“Fashion is a big part of this person’s identity, the fact that it’s not hidden away in a closet but out on display attests to the fact that she sees fashion as art, something to engage with and enjoy aesthetically not just functionally.” – On blogger, Fritha Strickland’s openly displayed clothes rack.
When ‘I’ becomes ‘we’
When we become a couple the home literally becomes a place of shared identity. We’re no longer decorating and living for just ourselves, me is now we and this is reflected in the way we live. There are practical things like sharing cupboards and negotiating who gets the most wardrobe space. And then there’s the stuff like the print you bought together on holiday that hangs over the fire place, or the signed rugby ball that he negotiated to keep in the living room on the grounds that you could choose the duvet cover. Each decision is evidence of what you share, how you compromise and what you hope to build together.
As family life takes over and children come along, the aesthetic design elements that mattered once may make way for more real life functionality. Cream carpets may not be practical with kids around, and the dining room table may double up as a desk for Millie’s revision. The photos, some old and some new, give a timeline of the journey you’ve been on, and the décor is likely to reflect this too.
“Family is at the core of what this person values about life. When we become parents for the first time, documenting precious memories is a way of holding on to them, of making the most of the time we have with our little ones.” – On blogger, Aby Moore’s photo wall.
Empty nest and beyond
Finally, when the kids leave and the empty nest becomes a reality, we may see a re-emergence of the need to consciously re-engage with the décor of our homes and how we use them. So Joey’s old room is now an exercise/computer area, and more space is made in the dining room to try out moves from that new yoga class you’re taking. And the mementos of life, from books to souvenirs, from hobbies that didn’t last to sentimental knick-knacks of inestimable value, tell the story of our lives and become the character of our homes.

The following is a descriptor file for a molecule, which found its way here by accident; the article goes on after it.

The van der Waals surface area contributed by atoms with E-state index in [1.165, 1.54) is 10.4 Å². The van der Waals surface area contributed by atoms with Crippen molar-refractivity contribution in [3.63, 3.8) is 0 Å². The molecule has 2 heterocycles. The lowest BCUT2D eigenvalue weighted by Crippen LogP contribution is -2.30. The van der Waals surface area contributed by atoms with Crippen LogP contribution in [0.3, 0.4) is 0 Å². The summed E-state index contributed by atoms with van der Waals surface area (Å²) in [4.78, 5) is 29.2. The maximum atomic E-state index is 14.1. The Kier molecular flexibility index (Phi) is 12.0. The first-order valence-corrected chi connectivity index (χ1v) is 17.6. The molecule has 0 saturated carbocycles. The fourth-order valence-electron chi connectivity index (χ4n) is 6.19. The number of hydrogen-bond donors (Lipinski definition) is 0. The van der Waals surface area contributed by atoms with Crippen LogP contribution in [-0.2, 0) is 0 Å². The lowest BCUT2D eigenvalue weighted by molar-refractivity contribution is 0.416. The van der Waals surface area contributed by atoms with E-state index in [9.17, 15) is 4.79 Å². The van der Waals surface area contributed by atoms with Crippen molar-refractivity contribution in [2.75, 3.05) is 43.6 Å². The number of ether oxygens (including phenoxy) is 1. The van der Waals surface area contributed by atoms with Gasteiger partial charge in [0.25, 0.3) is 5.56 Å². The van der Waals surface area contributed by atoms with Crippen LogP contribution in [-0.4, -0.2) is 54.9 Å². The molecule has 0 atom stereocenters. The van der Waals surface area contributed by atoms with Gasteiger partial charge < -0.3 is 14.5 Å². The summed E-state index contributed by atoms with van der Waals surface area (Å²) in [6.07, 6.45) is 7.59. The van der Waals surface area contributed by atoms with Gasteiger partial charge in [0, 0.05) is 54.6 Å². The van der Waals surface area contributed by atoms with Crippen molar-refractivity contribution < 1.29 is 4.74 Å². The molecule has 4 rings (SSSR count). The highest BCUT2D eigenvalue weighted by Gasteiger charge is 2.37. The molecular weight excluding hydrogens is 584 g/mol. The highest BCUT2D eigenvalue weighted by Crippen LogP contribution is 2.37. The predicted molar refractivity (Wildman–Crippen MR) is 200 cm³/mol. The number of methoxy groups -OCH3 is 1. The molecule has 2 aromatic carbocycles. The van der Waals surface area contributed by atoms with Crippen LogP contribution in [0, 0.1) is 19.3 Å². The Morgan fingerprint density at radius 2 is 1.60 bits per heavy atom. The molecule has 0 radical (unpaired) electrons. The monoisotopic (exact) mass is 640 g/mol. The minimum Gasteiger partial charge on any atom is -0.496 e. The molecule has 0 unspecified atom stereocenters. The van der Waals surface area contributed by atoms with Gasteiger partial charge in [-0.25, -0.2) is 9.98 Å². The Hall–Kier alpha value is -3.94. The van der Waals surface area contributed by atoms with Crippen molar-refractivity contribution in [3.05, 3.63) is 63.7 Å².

“The act of using a precious item makes it easier to remember and engage with the person that left it to us, even after they’re gone.” – On blogger, Becky Goddard-Hill’s jug, left to her by her mother.
Psychologists call the subconscious way in which we develop our living spaces ‘behavioural residue’, reflecting our behaviours, values and choices over time. With this in mind, it’s no surprise that the home holds such emotional significance for us. It’s a place of comfort, of security, but also one where we can explore and develop our identities and let the rest of the world know that ‘this is who we are.’
Dr Linda Papadopoulos is a widely respected psychologist and research scientist, has been published in an array of prestigious academic journals, and has earned a high profile in the media. Find out more about Dr Linda Papadopoulos and her work by visiting her website: http://drlinda.co.uk/